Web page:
Though Israel denies the allegation, the Rome statute of the international criminal court defines it as the crime of intentionally starving civilians by “depriving them of objects indispensable to their survival” including “wilfully impeding relief supplies”.

Underpinning the allegations is the fact that as a belligerent occupying power in Gaza, Israel is legally responsible under article 55 of the fourth Geneva Convention for “ensuring the food and medical supplies of the population”, which requires the occupier to “bring in the necessary foodstuffs, medical stores, and other articles if the resources of the occupied territory are inadequate”.

A central plank of any case that Israel has provoked a famine is the data generated by the UN’s Gaza famine review committee, staffed by international experts on food security, whose findings this week fall under the auspices of the Integrated Food Security Phase Classification (IPC) – regarded as the international gold standard in assessing food crises.

Highly technical, often cautious, and designed to be neutral in its analysis, the committee – which had already warned of the risk of famine not least in the worst affected region of northern Gaza – has relied on World Food Programme surveys that concluded Palestinians were already facing IPC phase 4 and 5 levels of malnutrition – “emergency” and “catastrophe”.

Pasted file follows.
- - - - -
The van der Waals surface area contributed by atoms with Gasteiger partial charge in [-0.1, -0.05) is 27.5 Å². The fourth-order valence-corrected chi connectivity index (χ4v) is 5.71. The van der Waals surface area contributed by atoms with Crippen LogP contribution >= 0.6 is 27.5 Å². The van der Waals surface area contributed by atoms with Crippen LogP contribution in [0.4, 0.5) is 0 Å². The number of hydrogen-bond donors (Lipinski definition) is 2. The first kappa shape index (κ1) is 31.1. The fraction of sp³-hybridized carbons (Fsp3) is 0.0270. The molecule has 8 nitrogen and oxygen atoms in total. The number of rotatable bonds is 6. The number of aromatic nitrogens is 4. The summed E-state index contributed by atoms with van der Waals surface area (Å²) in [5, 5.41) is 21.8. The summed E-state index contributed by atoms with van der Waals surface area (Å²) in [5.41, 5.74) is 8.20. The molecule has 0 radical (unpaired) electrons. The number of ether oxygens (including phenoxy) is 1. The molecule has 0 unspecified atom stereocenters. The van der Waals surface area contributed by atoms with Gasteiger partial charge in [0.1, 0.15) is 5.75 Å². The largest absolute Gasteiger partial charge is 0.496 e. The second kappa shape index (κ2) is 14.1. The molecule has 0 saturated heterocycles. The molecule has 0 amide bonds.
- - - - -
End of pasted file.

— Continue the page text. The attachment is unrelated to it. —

The IPC committee also examined access for food trucks to the worst affected area, concluding that a “very limited number of trucks carrying food aid is authorized to enter north Gaza and Gaza governates and since 5 February there has been no report of food trucks being able to discharge in Gaza City”.

The IPC’s report is backed up by analysis prepared independently and sent this week to the Biden administration by Oxfam America and Human Rights Watch to highlight Israel’s failure to comply with a new requirement from Washington that recipients of US arms supplies need to comply with international law.

That analysis accused Israel of “systematically prevent[ing] aid” from reaching “the roughly 300,000 Palestinians who remain in northern Gaza, where the threat of starvation is most acute”.